REVIEW: How to Land a Plane by Mark Vanhoenacker
From the bestselling author of Skyfaring (125,500+ copies sold in the US and UK alone), a witty guide on how to land a jetliner—in 60 pages!
British Airways pilot and internationally bestselling author Mark Vanhoenacker invites readers to take a seat—the captain’s seat, that is—and relax, to learn the ins and outs of landing a plane. This funny, easy-reading guide covers every step from approach to touchdown, explaining complex topics with the help of illustrations, bolded terms, and clear language. Vanhoenacker demystifies the magic of flight and lets anyone become a pilot (at least on the ground)!
Dear Captain Vanhoenacker,
Last year I read and enjoyed reading “Uplift – A Pilot’s Journey.” He humorously recalled his training and time up on the flight deck. Then later last year, I watched one of those documentaries on how things can go wrong on a plane. I don’t seem to be able to resist those. When I saw your book, something clicked and I thought, “Self, we need to read this — just in case we’re ever at the controls with no inflatable autopilot doll to help us and we have to get this baby down.”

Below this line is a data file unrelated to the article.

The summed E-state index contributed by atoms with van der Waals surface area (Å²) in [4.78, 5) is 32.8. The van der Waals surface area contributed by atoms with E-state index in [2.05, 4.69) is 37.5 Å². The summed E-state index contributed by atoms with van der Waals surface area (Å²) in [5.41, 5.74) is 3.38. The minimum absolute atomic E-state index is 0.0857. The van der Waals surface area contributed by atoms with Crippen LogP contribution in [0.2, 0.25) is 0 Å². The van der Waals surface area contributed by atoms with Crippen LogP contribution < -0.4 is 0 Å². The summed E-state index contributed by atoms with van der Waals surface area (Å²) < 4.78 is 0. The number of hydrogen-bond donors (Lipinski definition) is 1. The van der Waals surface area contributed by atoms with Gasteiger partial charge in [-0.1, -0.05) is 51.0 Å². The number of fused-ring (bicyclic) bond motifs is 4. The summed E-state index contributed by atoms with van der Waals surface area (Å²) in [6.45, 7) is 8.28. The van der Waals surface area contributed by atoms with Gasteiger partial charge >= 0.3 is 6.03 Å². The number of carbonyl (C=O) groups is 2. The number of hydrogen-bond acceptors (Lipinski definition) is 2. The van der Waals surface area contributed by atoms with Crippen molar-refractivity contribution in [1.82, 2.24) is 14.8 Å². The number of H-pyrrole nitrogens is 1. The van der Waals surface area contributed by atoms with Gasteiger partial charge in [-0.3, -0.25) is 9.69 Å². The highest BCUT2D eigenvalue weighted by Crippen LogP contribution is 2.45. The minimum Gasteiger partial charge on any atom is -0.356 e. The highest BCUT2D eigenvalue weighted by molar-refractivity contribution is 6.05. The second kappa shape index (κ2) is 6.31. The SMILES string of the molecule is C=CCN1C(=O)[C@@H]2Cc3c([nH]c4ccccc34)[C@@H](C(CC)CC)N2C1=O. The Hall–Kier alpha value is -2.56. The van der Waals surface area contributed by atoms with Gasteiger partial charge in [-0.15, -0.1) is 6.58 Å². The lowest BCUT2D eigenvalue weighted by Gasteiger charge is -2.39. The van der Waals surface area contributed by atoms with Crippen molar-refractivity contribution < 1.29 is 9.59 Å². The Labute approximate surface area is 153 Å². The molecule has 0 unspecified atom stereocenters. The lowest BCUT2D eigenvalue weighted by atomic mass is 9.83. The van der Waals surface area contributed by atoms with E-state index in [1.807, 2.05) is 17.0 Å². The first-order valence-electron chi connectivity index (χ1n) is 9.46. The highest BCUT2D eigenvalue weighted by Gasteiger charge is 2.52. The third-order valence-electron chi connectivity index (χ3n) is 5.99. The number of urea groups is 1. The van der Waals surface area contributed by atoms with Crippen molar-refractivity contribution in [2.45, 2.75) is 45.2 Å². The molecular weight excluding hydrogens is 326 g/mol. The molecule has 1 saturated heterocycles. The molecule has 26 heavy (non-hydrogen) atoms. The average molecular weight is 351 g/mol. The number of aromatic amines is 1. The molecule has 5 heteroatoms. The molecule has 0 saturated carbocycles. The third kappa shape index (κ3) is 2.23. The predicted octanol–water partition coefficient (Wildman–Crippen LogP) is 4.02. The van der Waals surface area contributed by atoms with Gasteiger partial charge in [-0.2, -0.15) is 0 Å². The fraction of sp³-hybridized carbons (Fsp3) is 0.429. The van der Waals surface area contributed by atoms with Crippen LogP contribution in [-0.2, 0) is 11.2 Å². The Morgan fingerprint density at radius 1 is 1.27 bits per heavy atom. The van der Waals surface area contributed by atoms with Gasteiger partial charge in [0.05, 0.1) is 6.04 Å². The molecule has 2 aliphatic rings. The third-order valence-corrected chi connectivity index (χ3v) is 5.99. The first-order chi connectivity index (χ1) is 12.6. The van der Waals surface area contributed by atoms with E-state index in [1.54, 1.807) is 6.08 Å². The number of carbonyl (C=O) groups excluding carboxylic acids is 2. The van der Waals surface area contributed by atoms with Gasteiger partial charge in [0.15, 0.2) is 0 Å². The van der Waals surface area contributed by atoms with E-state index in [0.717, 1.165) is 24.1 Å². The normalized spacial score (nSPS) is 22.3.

Yeah so that documentary … this time it involved an older gentleman in England who was a passenger on a small plane with his pilot friend at the controls. Tragically the pilot suffered a heart attack – in flight. It took the combined efforts of several controllers on the ground to safely talk the poor passenger through how to land. If he’d had your book with him, it might have been a little less terrifying.
Watching youtube videos which show the controls in plane cockpits, I go into (slight) shock over the sheer number of them. Ye Gods how on earth can pilots keep them straight? Ha! Now I know the main players – the “quick and dirty” ones to keep scanning. Right, got to remember to scan, scan, scan … And release the transmit button (important!) after issuing my “Mayday” on the universal emergency frequency 121.500.
I also know what to tell my friendly air traffic controller I want in a potential airport: a loooooong runway, a lighting system (which I now know how to use) and (also important!) hopefully no mountains I need to avoid although a field of cows could serve as a reference for using the control column.
If I ever find myself on a plane again (doubtful but you never know) I’ll be sure to know three things: that my pilot has had and passed a recent medical checkup, that fish isn’t being served for dinner, and that I have your book on my ereader. As Grant Corriveau said “Landing is mandatory” and “Crashing is what’s dangerous.” Thanks for the friendly, concise directions which will help me land instead of crash back on terra firma. B